Basics

The best way to make a curved knee brace

When I'm making curved knee braces for our frames, rather than cut curves out of straight material, I procure trees that have grown with curves already in them. This means, first of all, that there is no short grain runout, which makes the brace stronger, and secondly it means that each knee brace is bespoke — original; beautiful.

Finding this material takes a great amount of knowledge, time and energy, and above all a developed artistic eye. The artistic eye begins in the forest, in the tree selection itself, and ends in your home.

I air dry our brace stock to insure dimensional stability. The result is a stronger and much lovelier knee brace that is completely unique to your project.

 Hand selecting crooked timber. What is typically used for firewood now becomes the highest expression of the craft.

Hand selecting crooked timber. What is typically used for firewood now becomes the highest expression of the craft.

 The second step is to slab the timbers on two sides.

The second step is to slab the timbers on two sides.

 A finished brace on top of an unfinished brace.

A finished brace on top of an unfinished brace.

 Douglas Fir brace in the shop.

Douglas Fir brace in the shop.

 A bifurcated version.

A bifurcated version.

 Douglas Fir braces in use.

Douglas Fir braces in use.

 Naturally curved Birch braces  in situ

Naturally curved Birch braces in situ

Wood texture

There are differing ways that wood is finished or left unfinished. Often, there will be more than one type within a home.

Rough Sawn: Rough sawn describes how the log comes off of the sawmill, either circular sawn or band sawn. Rough sawn wood blends well with our Western Mountain Vernacular — in other words, it tends to meld with what people find appealing about the tradition and culture of the Northwest.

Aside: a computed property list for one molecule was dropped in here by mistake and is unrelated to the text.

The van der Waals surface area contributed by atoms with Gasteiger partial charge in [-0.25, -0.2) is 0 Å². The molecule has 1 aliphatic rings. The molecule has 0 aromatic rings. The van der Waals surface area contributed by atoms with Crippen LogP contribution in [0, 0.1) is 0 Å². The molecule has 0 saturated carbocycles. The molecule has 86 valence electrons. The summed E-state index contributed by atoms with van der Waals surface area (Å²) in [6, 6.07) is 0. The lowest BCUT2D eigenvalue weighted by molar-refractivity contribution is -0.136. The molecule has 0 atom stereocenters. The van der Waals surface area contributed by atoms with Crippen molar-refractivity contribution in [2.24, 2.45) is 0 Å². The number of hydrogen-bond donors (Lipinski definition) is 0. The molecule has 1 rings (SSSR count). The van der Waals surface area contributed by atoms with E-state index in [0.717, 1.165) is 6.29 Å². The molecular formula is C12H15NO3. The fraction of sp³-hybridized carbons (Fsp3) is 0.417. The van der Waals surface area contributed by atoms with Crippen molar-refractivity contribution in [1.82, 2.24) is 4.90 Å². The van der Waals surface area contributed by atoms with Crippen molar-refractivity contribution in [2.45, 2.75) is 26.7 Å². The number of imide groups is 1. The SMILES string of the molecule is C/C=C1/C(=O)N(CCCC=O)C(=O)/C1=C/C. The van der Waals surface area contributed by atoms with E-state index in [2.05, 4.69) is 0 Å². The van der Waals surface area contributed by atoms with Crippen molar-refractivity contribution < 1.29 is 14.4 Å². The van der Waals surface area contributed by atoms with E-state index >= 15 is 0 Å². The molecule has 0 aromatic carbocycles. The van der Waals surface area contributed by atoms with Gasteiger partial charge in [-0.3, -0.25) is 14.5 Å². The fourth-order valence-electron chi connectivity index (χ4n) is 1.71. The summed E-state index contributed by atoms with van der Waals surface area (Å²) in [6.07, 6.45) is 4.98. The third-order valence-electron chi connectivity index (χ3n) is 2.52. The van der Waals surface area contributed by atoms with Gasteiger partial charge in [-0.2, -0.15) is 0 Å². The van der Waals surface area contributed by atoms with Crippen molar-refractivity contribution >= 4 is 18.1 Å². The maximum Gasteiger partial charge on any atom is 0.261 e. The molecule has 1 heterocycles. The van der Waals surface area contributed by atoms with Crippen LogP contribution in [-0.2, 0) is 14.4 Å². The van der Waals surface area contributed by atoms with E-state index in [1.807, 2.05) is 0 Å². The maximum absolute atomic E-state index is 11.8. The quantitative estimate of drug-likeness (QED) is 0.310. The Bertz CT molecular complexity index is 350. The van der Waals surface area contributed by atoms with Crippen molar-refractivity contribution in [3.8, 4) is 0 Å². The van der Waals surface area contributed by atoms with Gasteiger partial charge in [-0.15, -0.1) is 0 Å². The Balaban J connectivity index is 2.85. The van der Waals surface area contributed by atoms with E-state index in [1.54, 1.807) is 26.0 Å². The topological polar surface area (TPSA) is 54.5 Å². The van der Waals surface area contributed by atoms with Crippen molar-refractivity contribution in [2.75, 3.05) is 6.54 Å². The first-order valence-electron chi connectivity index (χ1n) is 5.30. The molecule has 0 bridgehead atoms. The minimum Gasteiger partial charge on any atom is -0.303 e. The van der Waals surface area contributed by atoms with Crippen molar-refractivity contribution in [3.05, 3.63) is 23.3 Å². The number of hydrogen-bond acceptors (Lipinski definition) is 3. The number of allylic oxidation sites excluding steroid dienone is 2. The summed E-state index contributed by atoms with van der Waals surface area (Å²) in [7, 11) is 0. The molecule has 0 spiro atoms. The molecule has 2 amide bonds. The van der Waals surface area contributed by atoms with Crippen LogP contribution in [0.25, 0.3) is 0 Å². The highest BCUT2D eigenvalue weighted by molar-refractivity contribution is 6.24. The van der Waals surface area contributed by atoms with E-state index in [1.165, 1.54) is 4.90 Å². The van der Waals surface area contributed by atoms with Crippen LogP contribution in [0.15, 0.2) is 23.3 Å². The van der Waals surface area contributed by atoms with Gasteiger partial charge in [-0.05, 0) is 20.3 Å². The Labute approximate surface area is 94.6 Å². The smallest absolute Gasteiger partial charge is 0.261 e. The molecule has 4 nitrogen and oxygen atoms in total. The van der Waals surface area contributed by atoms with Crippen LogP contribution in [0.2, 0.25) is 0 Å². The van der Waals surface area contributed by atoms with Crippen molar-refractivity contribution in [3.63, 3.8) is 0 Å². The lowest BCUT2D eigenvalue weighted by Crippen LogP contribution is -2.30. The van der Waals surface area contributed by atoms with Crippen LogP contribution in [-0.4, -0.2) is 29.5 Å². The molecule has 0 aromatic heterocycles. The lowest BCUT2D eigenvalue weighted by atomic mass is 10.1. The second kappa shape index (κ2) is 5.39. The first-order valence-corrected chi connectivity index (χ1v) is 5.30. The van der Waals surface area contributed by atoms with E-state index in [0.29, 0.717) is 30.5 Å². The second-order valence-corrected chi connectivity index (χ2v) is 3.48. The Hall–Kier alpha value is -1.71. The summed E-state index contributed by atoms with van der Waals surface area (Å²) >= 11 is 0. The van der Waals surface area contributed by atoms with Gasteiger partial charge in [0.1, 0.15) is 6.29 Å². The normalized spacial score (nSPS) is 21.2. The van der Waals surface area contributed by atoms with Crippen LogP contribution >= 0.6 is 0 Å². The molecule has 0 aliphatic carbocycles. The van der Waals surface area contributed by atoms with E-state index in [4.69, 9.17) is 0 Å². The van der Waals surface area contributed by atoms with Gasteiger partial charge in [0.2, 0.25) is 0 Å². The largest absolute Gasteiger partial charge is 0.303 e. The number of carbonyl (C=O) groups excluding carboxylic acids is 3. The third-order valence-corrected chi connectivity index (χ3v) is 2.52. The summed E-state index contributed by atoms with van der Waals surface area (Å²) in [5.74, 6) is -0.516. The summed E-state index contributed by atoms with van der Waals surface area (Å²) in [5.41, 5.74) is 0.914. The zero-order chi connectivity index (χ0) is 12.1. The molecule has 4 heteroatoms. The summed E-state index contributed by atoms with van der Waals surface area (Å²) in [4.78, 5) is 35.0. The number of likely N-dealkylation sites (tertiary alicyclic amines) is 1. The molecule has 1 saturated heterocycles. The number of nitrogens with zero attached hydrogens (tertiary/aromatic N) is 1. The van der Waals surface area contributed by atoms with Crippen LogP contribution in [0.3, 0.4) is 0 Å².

Hewn: Hewing is the craft of squaring up a log with an axe, in this case a felling axe and finally the broad axe. Hewing can be done from the whole, round log, or veneer hewn from an already-sawn timber. Hewn timbers have an ancient look and add movement to the frame.

Hand Planed: Hand planing brings out the grain and natural beauty of the wood, creating the most refined surface possible. 

Working with green wood

As a craft tradition, Timber Framing has utilized green wood — in this case, meaning freshly-cut or still living — since its inception. Throughout the ages, carpenters refined a system of joinery to work with live wood. Joinery, as the name suggests, is a method of bringing and holding timbers together.

Using various species of green wood keeps our local economy vibrant by supporting smaller scale sawyers, and all others who make their living from our forests. Millions of Timber Frame structures from the twelfth century onward have been joined in green wood and are still in active use today.

Being joined in green wood means these timbers go through transformations as they dry. Drawpinning, or drawboring, keeps everything in place. This is the process in which the craftsman drills holes in the timbers and sets pegs in them, offsetting one peg, called the tenon peg, from another peg, called the mortice peg. This allows the peg to draw the joint tight and hold it tight throughout the drying process.

As you can imagine, these little pegs need to be strong, so we make them by hand to ensure that they are. Using a club, froe and shaving horse, we rive pegs from billets. Riving or splitting keeps the long grain of the peg intact, affording it the most strength.